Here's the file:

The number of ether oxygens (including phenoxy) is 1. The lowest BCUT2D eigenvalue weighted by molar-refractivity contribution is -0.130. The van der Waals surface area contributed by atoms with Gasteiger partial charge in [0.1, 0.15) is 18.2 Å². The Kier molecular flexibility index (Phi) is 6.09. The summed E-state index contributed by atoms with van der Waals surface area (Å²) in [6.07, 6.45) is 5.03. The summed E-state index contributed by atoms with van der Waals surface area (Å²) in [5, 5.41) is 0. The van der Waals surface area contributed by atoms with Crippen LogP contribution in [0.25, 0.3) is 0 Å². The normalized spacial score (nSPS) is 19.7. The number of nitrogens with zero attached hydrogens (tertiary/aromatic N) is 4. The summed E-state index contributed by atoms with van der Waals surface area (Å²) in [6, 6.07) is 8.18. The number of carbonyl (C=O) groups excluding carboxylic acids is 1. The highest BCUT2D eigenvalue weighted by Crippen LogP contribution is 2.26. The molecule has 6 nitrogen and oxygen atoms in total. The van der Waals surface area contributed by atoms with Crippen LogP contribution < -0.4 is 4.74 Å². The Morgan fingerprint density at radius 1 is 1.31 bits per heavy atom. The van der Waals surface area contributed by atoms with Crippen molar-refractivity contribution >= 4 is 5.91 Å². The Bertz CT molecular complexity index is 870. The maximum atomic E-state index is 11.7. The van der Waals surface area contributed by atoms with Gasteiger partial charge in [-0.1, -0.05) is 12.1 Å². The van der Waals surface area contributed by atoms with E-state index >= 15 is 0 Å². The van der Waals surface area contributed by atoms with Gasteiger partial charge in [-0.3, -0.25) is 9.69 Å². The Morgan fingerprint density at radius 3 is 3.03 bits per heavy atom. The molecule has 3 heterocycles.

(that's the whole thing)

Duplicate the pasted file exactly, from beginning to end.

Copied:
The number of ether oxygens (including phenoxy) is 1. The lowest BCUT2D eigenvalue weighted by molar-refractivity contribution is -0.130. The van der Waals surface area contributed by atoms with Gasteiger partial charge in [0.1, 0.15) is 18.2 Å². The Kier molecular flexibility index (Phi) is 6.09. The summed E-state index contributed by atoms with van der Waals surface area (Å²) in [6.07, 6.45) is 5.03. The summed E-state index contributed by atoms with van der Waals surface area (Å²) in [5, 5.41) is 0. The van der Waals surface area contributed by atoms with Crippen LogP contribution in [0.25, 0.3) is 0 Å². The normalized spacial score (nSPS) is 19.7. The number of nitrogens with zero attached hydrogens (tertiary/aromatic N) is 4. The summed E-state index contributed by atoms with van der Waals surface area (Å²) in [6, 6.07) is 8.18. The number of carbonyl (C=O) groups excluding carboxylic acids is 1. The highest BCUT2D eigenvalue weighted by Crippen LogP contribution is 2.26. The molecule has 6 nitrogen and oxygen atoms in total. The van der Waals surface area contributed by atoms with Crippen LogP contribution < -0.4 is 4.74 Å². The Morgan fingerprint density at radius 1 is 1.31 bits per heavy atom. The van der Waals surface area contributed by atoms with Crippen molar-refractivity contribution >= 4 is 5.91 Å². The Bertz CT molecular complexity index is 870. The maximum atomic E-state index is 11.7. The van der Waals surface area contributed by atoms with Gasteiger partial charge in [-0.1, -0.05) is 12.1 Å². The van der Waals surface area contributed by atoms with E-state index >= 15 is 0 Å². The van der Waals surface area contributed by atoms with Gasteiger partial charge in [-0.3, -0.25) is 9.69 Å². The Morgan fingerprint density at radius 3 is 3.03 bits per heavy atom. The molecule has 3 heterocycles.